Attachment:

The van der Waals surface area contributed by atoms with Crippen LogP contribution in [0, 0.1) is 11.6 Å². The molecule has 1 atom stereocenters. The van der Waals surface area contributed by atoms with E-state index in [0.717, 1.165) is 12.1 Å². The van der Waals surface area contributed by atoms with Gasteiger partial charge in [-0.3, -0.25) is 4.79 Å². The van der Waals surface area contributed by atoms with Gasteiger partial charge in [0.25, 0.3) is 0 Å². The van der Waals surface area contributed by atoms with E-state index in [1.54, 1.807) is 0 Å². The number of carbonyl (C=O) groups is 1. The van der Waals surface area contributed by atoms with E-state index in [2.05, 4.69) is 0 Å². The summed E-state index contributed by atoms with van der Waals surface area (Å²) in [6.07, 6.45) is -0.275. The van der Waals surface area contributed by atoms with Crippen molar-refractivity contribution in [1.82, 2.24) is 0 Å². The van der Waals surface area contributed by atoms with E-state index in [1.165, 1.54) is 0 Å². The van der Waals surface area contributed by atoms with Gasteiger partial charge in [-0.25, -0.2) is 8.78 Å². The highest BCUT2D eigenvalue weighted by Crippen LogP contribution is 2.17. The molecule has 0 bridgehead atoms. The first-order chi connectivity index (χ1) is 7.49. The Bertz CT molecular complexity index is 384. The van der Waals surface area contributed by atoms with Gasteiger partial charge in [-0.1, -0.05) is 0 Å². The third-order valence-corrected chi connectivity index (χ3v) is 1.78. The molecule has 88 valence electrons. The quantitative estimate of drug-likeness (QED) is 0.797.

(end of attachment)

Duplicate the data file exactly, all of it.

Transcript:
The van der Waals surface area contributed by atoms with Crippen LogP contribution in [0, 0.1) is 11.6 Å². The molecule has 1 atom stereocenters. The van der Waals surface area contributed by atoms with E-state index in [0.717, 1.165) is 12.1 Å². The van der Waals surface area contributed by atoms with Gasteiger partial charge in [-0.3, -0.25) is 4.79 Å². The van der Waals surface area contributed by atoms with Gasteiger partial charge in [0.25, 0.3) is 0 Å². The van der Waals surface area contributed by atoms with E-state index in [1.54, 1.807) is 0 Å². The number of carbonyl (C=O) groups is 1. The van der Waals surface area contributed by atoms with E-state index in [2.05, 4.69) is 0 Å². The summed E-state index contributed by atoms with van der Waals surface area (Å²) in [6.07, 6.45) is -0.275. The van der Waals surface area contributed by atoms with Crippen molar-refractivity contribution in [1.82, 2.24) is 0 Å². The van der Waals surface area contributed by atoms with E-state index in [1.165, 1.54) is 0 Å². The van der Waals surface area contributed by atoms with Gasteiger partial charge in [-0.25, -0.2) is 8.78 Å². The highest BCUT2D eigenvalue weighted by Crippen LogP contribution is 2.17. The molecule has 0 bridgehead atoms. The first-order chi connectivity index (χ1) is 7.49. The Bertz CT molecular complexity index is 384. The van der Waals surface area contributed by atoms with Gasteiger partial charge in [-0.1, -0.05) is 0 Å². The third-order valence-corrected chi connectivity index (χ3v) is 1.78. The molecule has 88 valence electrons. The quantitative estimate of drug-likeness (QED) is 0.797.